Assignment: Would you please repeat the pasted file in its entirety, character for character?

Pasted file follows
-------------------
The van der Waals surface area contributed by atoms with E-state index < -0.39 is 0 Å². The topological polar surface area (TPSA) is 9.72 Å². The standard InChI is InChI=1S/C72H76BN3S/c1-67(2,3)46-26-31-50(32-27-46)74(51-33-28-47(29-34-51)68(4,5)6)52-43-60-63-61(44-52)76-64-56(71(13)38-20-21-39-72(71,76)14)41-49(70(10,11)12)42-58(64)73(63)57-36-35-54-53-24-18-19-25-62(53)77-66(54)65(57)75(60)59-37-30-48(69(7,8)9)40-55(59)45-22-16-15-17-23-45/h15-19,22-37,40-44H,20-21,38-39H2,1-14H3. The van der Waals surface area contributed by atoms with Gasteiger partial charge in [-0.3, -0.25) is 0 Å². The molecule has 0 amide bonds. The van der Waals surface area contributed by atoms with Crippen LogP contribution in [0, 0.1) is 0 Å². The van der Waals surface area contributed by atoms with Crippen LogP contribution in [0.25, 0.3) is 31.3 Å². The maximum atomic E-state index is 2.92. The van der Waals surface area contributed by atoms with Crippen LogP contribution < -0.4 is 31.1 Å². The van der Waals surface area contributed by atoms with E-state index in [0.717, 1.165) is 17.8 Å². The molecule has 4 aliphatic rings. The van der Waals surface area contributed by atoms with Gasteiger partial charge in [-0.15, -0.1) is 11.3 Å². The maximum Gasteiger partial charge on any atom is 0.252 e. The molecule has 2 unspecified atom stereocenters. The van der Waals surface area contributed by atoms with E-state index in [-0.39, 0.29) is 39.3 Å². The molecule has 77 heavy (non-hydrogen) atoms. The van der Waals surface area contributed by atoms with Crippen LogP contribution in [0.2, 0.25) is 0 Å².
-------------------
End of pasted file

The van der Waals surface area contributed by atoms with E-state index < -0.39 is 0 Å². The topological polar surface area (TPSA) is 9.72 Å². The standard InChI is InChI=1S/C72H76BN3S/c1-67(2,3)46-26-31-50(32-27-46)74(51-33-28-47(29-34-51)68(4,5)6)52-43-60-63-61(44-52)76-64-56(71(13)38-20-21-39-72(71,76)14)41-49(70(10,11)12)42-58(64)73(63)57-36-35-54-53-24-18-19-25-62(53)77-66(54)65(57)75(60)59-37-30-48(69(7,8)9)40-55(59)45-22-16-15-17-23-45/h15-19,22-37,40-44H,20-21,38-39H2,1-14H3. The van der Waals surface area contributed by atoms with Gasteiger partial charge in [-0.3, -0.25) is 0 Å². The molecule has 0 amide bonds. The van der Waals surface area contributed by atoms with Crippen LogP contribution in [0, 0.1) is 0 Å². The van der Waals surface area contributed by atoms with Crippen LogP contribution in [0.25, 0.3) is 31.3 Å². The maximum atomic E-state index is 2.92. The van der Waals surface area contributed by atoms with Crippen LogP contribution < -0.4 is 31.1 Å². The van der Waals surface area contributed by atoms with E-state index in [0.717, 1.165) is 17.8 Å². The molecule has 4 aliphatic rings. The van der Waals surface area contributed by atoms with Gasteiger partial charge in [-0.15, -0.1) is 11.3 Å². The maximum Gasteiger partial charge on any atom is 0.252 e. The molecule has 2 unspecified atom stereocenters. The van der Waals surface area contributed by atoms with E-state index in [-0.39, 0.29) is 39.3 Å². The molecule has 77 heavy (non-hydrogen) atoms. The van der Waals surface area contributed by atoms with Crippen LogP contribution in [0.2, 0.25) is 0 Å².